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Low Sulphur Fuel Sales Skyrocket at World’s Leading Bunkering Hub

Mike Schuler
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January 16, 2020

Photo: joyfull / Shutterstock

The sale of low sulphur fuel skyrocketed at the world’s largest bunkering hub of Singapore ahead of the IMO 2020 Sulphur Cap deadline, BIMCO said in its first analysis of the switch.

According to BIMCO, preliminary estimates compiled by the Maritime and Port Authority of Singapore indicate that a total of 4.4 million tonnes of bunker fuel were sold in December 2019, with IMO-compliant low sulphur fuels, such as LSFO and MGO LS, making up the majority sales with 3.1 million tonnes sold, representing about 70%.

This compares to the start of 2019 when low sulphur fuel accounted for just 8% of Singapore’s total bunker fuels sales. The figure also represents 51 percent month-on-month increase in December, showing shipowners’ “last minute” transition to using the new fuel, according to BIMCO. 

LFSO made up the bulk of low sulphur fuel sales, totaling 2.6 million tonnes representing 59% of total low sulphur fuel sales in December.

Graph courtesy BIMCO

Meanwhile, the sale of high-sulphur fuel oil dropped tremendously in a matter of months as the industry transitioned to the new regulations, falling to just 1.27 million tonnes in December for 28% market share. BIMCO noted that continued demand for HFSO is being driven primarily by ships fitted with exhaust gas cleaning systems, aka scrubbers.

“The shipping industry has been riddled with market uncertainty in recent months, but the bunker sales in the port of Singapore provide one of the first readings as to how the industry has transitioned into compliance with the IMO2020 regulation. We have now surpassed the first wave of IMO2020 and hopefully the accompanying market uncertainty will diminish as we proceed into 2020,” says BIMCO’s Chief Shipping Analyst, Peter Sand.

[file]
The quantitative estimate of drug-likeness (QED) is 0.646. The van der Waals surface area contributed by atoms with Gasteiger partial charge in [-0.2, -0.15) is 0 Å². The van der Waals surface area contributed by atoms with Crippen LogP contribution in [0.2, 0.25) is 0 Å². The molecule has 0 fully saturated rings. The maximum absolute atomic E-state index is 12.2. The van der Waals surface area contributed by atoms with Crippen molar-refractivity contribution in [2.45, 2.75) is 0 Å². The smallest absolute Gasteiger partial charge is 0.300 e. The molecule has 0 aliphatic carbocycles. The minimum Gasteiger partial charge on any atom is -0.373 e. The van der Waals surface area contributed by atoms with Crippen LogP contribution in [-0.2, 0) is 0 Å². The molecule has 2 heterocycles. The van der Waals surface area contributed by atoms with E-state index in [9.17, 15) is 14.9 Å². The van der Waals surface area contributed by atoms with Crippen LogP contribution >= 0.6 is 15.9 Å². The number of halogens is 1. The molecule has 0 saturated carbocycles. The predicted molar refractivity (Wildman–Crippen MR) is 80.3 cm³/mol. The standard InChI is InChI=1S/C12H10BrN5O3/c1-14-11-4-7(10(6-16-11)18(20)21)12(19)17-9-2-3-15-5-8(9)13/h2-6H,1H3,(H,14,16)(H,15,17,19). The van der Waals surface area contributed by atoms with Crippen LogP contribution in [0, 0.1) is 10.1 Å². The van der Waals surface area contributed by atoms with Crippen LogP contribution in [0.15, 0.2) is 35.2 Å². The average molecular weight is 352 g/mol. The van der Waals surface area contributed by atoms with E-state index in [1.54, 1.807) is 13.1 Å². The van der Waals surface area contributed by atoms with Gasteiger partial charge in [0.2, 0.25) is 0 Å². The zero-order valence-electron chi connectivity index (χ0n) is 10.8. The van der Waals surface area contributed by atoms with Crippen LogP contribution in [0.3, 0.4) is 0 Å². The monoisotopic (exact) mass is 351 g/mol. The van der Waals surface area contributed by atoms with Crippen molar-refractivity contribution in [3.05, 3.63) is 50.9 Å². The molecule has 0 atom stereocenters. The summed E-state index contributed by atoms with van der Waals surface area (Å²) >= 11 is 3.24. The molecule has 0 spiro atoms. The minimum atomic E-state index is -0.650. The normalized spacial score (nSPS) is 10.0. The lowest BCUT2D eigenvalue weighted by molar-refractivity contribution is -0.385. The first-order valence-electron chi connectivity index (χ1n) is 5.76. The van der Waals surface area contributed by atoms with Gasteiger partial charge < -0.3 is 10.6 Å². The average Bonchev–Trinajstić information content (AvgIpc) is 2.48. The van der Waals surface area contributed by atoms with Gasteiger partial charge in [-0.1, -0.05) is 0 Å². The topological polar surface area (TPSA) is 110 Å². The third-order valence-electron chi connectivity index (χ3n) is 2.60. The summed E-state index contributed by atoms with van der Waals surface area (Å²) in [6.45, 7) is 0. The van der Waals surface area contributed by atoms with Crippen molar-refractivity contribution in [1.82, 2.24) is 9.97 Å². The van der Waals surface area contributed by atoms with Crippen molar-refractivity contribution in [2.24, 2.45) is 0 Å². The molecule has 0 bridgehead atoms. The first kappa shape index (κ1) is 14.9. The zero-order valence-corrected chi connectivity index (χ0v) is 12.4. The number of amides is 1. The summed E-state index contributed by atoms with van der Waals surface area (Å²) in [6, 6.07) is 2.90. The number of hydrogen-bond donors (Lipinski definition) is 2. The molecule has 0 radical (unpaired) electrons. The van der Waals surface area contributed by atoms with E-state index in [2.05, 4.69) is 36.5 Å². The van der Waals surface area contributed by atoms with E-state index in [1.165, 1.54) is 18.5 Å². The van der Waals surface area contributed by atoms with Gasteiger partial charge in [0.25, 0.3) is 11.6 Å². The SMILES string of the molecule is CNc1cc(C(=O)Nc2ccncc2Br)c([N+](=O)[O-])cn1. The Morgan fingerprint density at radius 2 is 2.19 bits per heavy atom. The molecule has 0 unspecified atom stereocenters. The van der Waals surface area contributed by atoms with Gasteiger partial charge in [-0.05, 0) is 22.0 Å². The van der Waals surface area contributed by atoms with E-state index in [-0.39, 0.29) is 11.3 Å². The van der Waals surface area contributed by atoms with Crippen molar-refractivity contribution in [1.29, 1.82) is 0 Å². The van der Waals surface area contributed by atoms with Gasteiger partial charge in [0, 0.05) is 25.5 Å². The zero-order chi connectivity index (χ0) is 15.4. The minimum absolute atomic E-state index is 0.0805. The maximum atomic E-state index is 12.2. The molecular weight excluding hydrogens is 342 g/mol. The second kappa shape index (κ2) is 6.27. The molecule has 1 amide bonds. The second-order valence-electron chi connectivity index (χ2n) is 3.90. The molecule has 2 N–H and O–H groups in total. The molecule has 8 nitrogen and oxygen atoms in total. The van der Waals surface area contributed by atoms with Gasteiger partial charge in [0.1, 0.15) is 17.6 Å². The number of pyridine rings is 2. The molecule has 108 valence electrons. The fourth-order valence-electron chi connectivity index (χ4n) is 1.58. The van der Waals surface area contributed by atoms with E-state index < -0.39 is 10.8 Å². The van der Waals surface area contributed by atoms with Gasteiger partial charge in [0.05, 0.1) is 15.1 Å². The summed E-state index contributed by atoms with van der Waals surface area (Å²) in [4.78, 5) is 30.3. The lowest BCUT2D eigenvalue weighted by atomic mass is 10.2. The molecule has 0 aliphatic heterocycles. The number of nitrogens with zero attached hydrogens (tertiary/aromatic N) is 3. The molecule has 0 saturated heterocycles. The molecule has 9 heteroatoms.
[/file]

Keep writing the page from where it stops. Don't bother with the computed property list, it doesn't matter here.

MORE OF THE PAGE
Graph courtesy BIMCO

Looking at the low-sulphur to high-sulphur fuel spread, BIMCO said the near record breaking spread between the fuels seen around the IMO deadline has narrowed slightly in the first two weeks of the year possibly indicating that the global fleet has “bunkered sufficiently” for the initial phase of the transition.

Nevertheless, the rising cost of low sulphur fuels will be a challenge for shipowners who did not go the scrubber route, considering fuel oil costs effectively doubled overnight.

“Almost from one day to another, IMO2020 has resulted in a massive increase in bunkering costs for shipowners and operators, costs which for many companies cannot be sustained for a prolonged period. Shipowners are trying to pass on the additional costs of bunkering to customers, but if the underlying supply and demand fundamentals are not balanced, their efforts may prove futile,” says Peter Sand.

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